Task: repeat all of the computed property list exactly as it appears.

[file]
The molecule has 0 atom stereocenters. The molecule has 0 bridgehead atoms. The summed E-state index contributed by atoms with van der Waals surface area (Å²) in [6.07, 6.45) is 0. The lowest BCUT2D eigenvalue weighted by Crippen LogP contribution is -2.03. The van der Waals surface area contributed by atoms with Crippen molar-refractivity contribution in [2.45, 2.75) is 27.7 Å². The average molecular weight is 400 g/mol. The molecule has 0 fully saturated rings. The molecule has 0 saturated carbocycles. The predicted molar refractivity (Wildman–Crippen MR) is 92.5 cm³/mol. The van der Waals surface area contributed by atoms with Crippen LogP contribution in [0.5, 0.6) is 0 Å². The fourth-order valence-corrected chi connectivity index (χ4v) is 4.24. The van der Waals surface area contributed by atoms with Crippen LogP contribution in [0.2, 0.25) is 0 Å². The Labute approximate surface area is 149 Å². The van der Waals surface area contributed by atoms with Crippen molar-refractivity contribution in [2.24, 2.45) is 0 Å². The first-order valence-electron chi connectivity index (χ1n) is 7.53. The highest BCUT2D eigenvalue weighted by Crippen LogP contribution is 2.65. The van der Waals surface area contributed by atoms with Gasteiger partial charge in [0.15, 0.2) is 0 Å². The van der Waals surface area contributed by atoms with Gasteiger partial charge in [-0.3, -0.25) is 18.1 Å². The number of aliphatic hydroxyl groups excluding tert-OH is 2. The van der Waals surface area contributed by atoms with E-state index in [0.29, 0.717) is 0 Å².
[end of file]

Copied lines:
The molecule has 0 atom stereocenters. The molecule has 0 bridgehead atoms. The summed E-state index contributed by atoms with van der Waals surface area (Å²) in [6.07, 6.45) is 0. The lowest BCUT2D eigenvalue weighted by Crippen LogP contribution is -2.03. The van der Waals surface area contributed by atoms with Crippen molar-refractivity contribution in [2.45, 2.75) is 27.7 Å². The average molecular weight is 400 g/mol. The molecule has 0 fully saturated rings. The molecule has 0 saturated carbocycles. The predicted molar refractivity (Wildman–Crippen MR) is 92.5 cm³/mol. The van der Waals surface area contributed by atoms with Crippen LogP contribution in [0.5, 0.6) is 0 Å². The fourth-order valence-corrected chi connectivity index (χ4v) is 4.24. The van der Waals surface area contributed by atoms with Crippen LogP contribution in [0.2, 0.25) is 0 Å². The Labute approximate surface area is 149 Å². The van der Waals surface area contributed by atoms with Crippen molar-refractivity contribution in [2.24, 2.45) is 0 Å². The first-order valence-electron chi connectivity index (χ1n) is 7.53. The highest BCUT2D eigenvalue weighted by Crippen LogP contribution is 2.65. The van der Waals surface area contributed by atoms with Gasteiger partial charge in [0.15, 0.2) is 0 Å². The van der Waals surface area contributed by atoms with Gasteiger partial charge in [-0.3, -0.25) is 18.1 Å². The number of aliphatic hydroxyl groups excluding tert-OH is 2. The van der Waals surface area contributed by atoms with E-state index in [0.29, 0.717) is 0 Å².